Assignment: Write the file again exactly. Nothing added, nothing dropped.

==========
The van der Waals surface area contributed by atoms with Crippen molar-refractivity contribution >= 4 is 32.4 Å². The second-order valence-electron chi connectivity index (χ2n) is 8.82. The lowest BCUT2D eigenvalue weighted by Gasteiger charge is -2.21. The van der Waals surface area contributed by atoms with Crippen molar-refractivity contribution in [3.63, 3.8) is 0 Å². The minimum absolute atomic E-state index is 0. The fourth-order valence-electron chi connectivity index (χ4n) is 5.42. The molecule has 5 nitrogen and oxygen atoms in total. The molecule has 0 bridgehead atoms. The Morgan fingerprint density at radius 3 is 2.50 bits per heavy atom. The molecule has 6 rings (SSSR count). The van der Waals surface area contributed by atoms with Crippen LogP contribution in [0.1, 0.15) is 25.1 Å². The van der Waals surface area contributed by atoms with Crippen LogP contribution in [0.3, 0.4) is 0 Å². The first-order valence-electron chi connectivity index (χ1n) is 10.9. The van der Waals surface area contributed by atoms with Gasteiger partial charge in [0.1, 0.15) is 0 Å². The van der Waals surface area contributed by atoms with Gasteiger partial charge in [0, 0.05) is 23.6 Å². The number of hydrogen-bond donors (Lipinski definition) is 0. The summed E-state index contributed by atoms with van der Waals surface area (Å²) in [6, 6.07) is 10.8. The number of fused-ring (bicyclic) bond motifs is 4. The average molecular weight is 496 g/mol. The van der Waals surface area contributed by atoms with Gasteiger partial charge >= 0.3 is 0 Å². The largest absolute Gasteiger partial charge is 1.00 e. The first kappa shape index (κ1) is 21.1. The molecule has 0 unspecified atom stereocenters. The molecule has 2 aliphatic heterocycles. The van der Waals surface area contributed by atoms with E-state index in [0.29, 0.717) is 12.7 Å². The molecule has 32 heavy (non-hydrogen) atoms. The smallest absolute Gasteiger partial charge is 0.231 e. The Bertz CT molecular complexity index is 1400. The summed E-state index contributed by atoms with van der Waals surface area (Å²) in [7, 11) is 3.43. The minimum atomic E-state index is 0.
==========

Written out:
The van der Waals surface area contributed by atoms with Crippen molar-refractivity contribution >= 4 is 32.4 Å². The second-order valence-electron chi connectivity index (χ2n) is 8.82. The lowest BCUT2D eigenvalue weighted by Gasteiger charge is -2.21. The van der Waals surface area contributed by atoms with Crippen molar-refractivity contribution in [3.63, 3.8) is 0 Å². The minimum absolute atomic E-state index is 0. The fourth-order valence-electron chi connectivity index (χ4n) is 5.42. The molecule has 5 nitrogen and oxygen atoms in total. The molecule has 0 bridgehead atoms. The Morgan fingerprint density at radius 3 is 2.50 bits per heavy atom. The molecule has 6 rings (SSSR count). The van der Waals surface area contributed by atoms with Crippen LogP contribution in [0.1, 0.15) is 25.1 Å². The van der Waals surface area contributed by atoms with Crippen LogP contribution in [0.3, 0.4) is 0 Å². The first-order valence-electron chi connectivity index (χ1n) is 10.9. The van der Waals surface area contributed by atoms with Gasteiger partial charge in [0.1, 0.15) is 0 Å². The van der Waals surface area contributed by atoms with Gasteiger partial charge in [0, 0.05) is 23.6 Å². The number of hydrogen-bond donors (Lipinski definition) is 0. The summed E-state index contributed by atoms with van der Waals surface area (Å²) in [6, 6.07) is 10.8. The number of fused-ring (bicyclic) bond motifs is 4. The average molecular weight is 496 g/mol. The van der Waals surface area contributed by atoms with Gasteiger partial charge >= 0.3 is 0 Å². The largest absolute Gasteiger partial charge is 1.00 e. The first kappa shape index (κ1) is 21.1. The molecule has 0 unspecified atom stereocenters. The molecule has 2 aliphatic heterocycles. The van der Waals surface area contributed by atoms with E-state index in [0.29, 0.717) is 12.7 Å². The molecule has 32 heavy (non-hydrogen) atoms. The smallest absolute Gasteiger partial charge is 0.231 e. The Bertz CT molecular complexity index is 1400. The summed E-state index contributed by atoms with van der Waals surface area (Å²) in [7, 11) is 3.43. The minimum atomic E-state index is 0.